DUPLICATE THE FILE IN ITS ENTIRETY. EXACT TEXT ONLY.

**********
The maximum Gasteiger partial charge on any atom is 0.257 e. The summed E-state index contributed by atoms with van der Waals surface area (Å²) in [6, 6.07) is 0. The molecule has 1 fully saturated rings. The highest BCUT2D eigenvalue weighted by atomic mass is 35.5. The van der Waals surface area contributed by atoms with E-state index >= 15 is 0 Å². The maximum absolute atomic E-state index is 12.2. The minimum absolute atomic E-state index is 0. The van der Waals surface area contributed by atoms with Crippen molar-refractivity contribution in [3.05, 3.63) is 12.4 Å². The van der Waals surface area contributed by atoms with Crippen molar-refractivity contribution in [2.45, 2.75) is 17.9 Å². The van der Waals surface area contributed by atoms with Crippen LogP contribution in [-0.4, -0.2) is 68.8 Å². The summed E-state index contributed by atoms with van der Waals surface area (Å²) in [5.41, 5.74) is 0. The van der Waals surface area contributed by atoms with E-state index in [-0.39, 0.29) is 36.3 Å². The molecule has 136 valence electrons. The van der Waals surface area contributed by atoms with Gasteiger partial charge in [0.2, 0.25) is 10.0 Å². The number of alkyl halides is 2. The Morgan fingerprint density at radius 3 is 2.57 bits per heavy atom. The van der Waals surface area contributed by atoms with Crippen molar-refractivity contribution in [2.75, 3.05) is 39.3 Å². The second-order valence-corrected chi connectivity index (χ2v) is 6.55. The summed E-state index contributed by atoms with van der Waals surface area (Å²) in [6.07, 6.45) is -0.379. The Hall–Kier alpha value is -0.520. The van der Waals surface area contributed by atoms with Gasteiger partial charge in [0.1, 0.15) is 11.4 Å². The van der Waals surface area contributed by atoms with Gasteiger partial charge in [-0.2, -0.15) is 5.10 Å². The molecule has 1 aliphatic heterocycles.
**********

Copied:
The maximum Gasteiger partial charge on any atom is 0.257 e. The summed E-state index contributed by atoms with van der Waals surface area (Å²) in [6, 6.07) is 0. The molecule has 1 fully saturated rings. The highest BCUT2D eigenvalue weighted by atomic mass is 35.5. The van der Waals surface area contributed by atoms with E-state index >= 15 is 0 Å². The maximum absolute atomic E-state index is 12.2. The minimum absolute atomic E-state index is 0. The van der Waals surface area contributed by atoms with Crippen molar-refractivity contribution in [3.05, 3.63) is 12.4 Å². The van der Waals surface area contributed by atoms with Crippen molar-refractivity contribution in [2.45, 2.75) is 17.9 Å². The van der Waals surface area contributed by atoms with Crippen LogP contribution in [-0.4, -0.2) is 68.8 Å². The summed E-state index contributed by atoms with van der Waals surface area (Å²) in [5.41, 5.74) is 0. The van der Waals surface area contributed by atoms with E-state index in [-0.39, 0.29) is 36.3 Å². The molecule has 136 valence electrons. The van der Waals surface area contributed by atoms with Gasteiger partial charge in [0.2, 0.25) is 10.0 Å². The number of alkyl halides is 2. The Morgan fingerprint density at radius 3 is 2.57 bits per heavy atom. The van der Waals surface area contributed by atoms with Crippen molar-refractivity contribution in [2.75, 3.05) is 39.3 Å². The second-order valence-corrected chi connectivity index (χ2v) is 6.55. The summed E-state index contributed by atoms with van der Waals surface area (Å²) in [6.07, 6.45) is -0.379. The Hall–Kier alpha value is -0.520. The van der Waals surface area contributed by atoms with Gasteiger partial charge in [0.1, 0.15) is 11.4 Å². The van der Waals surface area contributed by atoms with Gasteiger partial charge in [-0.2, -0.15) is 5.10 Å². The molecule has 1 aliphatic heterocycles.